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know, whatever the medicine--music is medicine. that's basically what we're heading towards. it has to be scientifically based in order for it to be legal. there are 20 states that hmo insurance companies pay for music therapy. we would like all the states to be able to see music therapy as a legitimate field of study and practice. we have to add the science to it in order to legitimatize the music therapy. once we lock in the science then it becomes legit. >> and the ability to be able to reproduce it, and so that you can prescribe it, and be able to have a customized version of it that is appropriate for someone but not appropriate for someone else. this is where the cutting edge of medicine is going. there are many types of ways of interacting with your environment and helping yourself
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yourself: meditation music rhythm, it has fallen out of the mainstream as which look at prescribable treatments. my lab is doing well controlled studies to be able to document and validate these as therapeutic. for my lab this falls as part of a bigger focus that we're interested in, in looking at other types of intervention to improve health aside from pharmaceuticals that is the mainstay that science has giveen us. it's not that they don't work, but they may work better coupled with things like music music and rhythm as therapy. >> we would like to know what the brain looks like before, during and after the auditory drive experience. we would like to see what change sonic component in the brain of
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an alzheimer's person, too much of a certain frequency or not enough. >> yes we see that a lot. when we look at the rhythm signature of the brain the recordings, the rhythm, and how brain areas communicate with the rhythm change with these diseases. whether it's the underlying base of the decease or the product of the we could change it to other things. cognitive training through video game technology or medication. no we're all getting older but you. >> we have to keep the brain healthy. >> gavin: thank you for being on the show. congratulations on your partnership.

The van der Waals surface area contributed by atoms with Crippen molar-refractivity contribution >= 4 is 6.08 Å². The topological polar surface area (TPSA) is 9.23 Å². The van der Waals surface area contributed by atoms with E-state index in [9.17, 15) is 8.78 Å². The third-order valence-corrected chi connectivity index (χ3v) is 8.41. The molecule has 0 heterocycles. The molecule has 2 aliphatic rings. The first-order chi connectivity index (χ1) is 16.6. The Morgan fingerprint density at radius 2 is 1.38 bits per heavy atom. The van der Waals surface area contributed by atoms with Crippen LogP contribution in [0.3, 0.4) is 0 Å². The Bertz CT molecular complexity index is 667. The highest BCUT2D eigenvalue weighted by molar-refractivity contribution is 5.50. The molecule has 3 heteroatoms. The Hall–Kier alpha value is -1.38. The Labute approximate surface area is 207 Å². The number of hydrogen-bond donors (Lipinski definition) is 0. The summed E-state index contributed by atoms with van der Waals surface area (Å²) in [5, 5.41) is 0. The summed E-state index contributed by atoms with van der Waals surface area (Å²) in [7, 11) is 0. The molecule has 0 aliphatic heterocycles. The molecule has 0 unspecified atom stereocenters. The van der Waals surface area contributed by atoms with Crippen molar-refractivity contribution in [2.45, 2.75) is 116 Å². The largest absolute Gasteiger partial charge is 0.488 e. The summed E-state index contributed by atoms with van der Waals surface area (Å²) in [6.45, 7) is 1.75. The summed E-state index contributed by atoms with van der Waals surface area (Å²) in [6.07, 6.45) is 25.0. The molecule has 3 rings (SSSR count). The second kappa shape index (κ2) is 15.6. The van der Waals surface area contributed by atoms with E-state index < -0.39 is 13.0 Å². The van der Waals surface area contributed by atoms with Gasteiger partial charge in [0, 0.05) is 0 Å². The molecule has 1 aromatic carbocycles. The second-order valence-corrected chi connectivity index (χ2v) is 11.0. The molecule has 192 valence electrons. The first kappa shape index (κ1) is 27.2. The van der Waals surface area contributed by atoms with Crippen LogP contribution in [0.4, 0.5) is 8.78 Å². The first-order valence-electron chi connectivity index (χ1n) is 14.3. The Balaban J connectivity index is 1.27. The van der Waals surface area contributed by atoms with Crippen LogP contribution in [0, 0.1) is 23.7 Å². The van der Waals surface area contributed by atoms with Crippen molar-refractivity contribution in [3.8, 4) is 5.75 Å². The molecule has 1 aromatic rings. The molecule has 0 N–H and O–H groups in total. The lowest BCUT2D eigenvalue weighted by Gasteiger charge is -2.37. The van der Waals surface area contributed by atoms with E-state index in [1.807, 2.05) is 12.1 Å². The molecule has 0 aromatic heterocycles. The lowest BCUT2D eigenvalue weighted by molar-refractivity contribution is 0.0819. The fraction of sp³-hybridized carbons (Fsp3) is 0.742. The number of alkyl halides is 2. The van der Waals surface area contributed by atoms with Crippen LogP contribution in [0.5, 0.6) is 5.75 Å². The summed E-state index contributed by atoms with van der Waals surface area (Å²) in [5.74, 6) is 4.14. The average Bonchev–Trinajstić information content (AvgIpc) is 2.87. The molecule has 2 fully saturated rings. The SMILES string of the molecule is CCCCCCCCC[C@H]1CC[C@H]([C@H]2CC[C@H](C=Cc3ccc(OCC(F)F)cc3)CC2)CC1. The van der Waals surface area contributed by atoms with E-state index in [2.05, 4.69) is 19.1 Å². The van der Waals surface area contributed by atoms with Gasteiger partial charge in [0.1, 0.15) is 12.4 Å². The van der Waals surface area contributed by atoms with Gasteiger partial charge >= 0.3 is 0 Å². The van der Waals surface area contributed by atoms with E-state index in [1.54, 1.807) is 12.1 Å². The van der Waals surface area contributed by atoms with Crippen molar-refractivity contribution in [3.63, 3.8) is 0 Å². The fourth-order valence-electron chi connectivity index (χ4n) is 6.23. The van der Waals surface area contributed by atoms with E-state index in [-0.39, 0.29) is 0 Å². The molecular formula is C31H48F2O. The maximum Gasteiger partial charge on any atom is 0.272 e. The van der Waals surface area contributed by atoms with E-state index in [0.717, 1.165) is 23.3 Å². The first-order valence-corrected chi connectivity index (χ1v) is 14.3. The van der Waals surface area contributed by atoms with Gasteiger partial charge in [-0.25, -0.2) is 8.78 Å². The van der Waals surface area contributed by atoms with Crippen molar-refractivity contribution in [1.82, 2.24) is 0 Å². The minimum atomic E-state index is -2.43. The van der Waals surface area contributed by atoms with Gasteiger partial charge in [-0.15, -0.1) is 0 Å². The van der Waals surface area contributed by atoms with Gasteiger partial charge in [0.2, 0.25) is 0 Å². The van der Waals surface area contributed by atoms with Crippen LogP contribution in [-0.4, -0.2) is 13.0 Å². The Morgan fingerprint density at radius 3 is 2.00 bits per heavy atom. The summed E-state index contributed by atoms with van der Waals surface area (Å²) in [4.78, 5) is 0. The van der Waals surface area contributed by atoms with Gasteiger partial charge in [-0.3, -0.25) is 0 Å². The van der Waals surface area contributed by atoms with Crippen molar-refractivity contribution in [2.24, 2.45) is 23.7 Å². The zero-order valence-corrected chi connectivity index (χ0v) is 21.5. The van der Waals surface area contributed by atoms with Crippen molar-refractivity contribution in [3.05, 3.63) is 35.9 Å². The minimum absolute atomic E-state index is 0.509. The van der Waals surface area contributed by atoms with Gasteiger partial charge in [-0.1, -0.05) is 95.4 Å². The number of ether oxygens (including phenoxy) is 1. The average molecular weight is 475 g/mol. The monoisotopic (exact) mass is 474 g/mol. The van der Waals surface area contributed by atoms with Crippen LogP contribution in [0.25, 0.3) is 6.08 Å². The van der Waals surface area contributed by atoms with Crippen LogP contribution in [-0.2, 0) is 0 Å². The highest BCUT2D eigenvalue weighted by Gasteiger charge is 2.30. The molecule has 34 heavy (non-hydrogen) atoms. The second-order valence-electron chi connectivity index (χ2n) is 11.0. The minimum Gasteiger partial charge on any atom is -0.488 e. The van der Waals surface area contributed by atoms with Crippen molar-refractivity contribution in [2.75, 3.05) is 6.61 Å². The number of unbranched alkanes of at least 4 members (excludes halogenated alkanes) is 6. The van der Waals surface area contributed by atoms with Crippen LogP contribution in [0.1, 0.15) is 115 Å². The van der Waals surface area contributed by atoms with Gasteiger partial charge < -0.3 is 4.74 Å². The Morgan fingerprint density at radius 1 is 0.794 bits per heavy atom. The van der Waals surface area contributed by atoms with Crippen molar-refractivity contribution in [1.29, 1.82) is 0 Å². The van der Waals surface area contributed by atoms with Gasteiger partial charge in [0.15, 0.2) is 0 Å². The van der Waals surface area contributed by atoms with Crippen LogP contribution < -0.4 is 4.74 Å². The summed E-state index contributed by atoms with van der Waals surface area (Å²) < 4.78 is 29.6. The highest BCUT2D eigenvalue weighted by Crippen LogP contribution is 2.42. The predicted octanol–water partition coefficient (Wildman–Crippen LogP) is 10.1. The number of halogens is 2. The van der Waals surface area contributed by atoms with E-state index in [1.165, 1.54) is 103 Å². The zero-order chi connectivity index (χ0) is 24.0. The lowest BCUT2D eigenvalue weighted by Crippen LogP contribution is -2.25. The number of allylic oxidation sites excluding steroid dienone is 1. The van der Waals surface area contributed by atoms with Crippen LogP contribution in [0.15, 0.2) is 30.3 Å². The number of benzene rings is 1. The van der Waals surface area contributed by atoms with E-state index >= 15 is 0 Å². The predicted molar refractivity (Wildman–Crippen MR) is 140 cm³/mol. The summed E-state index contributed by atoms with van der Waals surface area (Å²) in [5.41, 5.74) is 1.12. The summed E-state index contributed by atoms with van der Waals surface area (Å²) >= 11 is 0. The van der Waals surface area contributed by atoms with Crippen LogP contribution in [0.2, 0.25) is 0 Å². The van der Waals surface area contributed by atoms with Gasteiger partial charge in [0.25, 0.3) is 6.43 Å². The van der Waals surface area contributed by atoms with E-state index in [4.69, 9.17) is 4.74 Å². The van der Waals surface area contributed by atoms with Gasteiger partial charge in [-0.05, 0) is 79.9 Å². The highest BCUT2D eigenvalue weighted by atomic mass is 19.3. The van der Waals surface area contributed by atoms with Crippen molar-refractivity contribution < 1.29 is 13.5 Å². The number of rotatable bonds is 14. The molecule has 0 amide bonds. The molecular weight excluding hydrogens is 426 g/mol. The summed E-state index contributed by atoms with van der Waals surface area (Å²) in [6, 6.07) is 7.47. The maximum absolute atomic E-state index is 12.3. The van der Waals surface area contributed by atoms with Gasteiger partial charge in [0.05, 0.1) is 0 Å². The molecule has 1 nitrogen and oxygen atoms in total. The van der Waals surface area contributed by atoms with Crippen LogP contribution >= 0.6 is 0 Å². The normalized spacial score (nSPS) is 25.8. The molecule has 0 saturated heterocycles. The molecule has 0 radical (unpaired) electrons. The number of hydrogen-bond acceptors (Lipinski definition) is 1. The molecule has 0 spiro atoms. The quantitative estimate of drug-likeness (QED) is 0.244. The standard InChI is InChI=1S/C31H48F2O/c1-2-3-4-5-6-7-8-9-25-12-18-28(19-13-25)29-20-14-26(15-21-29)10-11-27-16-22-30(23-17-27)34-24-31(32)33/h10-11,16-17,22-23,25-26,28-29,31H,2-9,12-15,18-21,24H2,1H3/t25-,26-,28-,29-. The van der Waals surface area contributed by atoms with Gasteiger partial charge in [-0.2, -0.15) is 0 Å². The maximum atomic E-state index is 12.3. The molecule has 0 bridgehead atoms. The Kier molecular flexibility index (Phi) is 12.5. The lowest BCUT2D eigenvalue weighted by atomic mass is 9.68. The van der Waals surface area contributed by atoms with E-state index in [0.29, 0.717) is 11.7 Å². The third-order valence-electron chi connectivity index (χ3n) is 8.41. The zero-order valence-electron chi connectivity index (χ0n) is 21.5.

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>> thank you for inviting us. >> gavin: it's so inspireing to meet with and listen to people who are developing their talent way beyond what first earned them their success in the first place. coming up my thoughts and ken burns is back in the news with his latest documentary. commentary. >> was this the game changer? is this going to change the (vo) the only network with real-time reaction straight from the campaigns and from viewers like you. >>now that's politically direct.
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thyme. [ ♪ theme music ♪ ] >> gavin: in closing what does a democratic mastermind, a hip-hop
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musician and a drummer have in common? terry mcauliffe started working at 14 for clock and grew up poor, and mickey hart with the grateful dead. they have hard work, perseverance and a passion to make a difference. now an update on someone who loves what he does and is making a difference, them ken burns. his documentary about a manhattan rape case from ten years ago is being shown around the country before it's official release. >> everyone remembered where a woman was raped about but what we forgot, five black children were held for a really long time. had confessions coerced and went to jail upwards of 13 years at which point the oldest bumped
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into the guy who is the actual perpetrator who felt guilty and had a crisis of conscience, something that the cops the d. d.a. didn't have. >> gavin: now they have a documentary including footage not shown in the film. he has been subpoenaed twice. and needless to say the filmmaker is fighting for his rights. that's all for now. stay with us on facebook, twitter and have a great night. [ ♪ music ♪ ] >> there is not a problem that exists that hasn't been solved by someone somewhere. >> focus on the folks who are making a difference, that are not just dreamers but doers.
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mitt romney, you're wrong. we need more teachers, not fewer teachers and more cops and more firefighters that support our [ ryan ] it doesn't get any better than endless shrimp at red lobster. you can mix and match all day! [ male announcer ] don't miss red lobster's endless shrimp just $14.99! try as much as you like, any way you like! like parmesan crusted shrimp. hurry in, offer ends soon! i'm ryan isabell and i see food differently.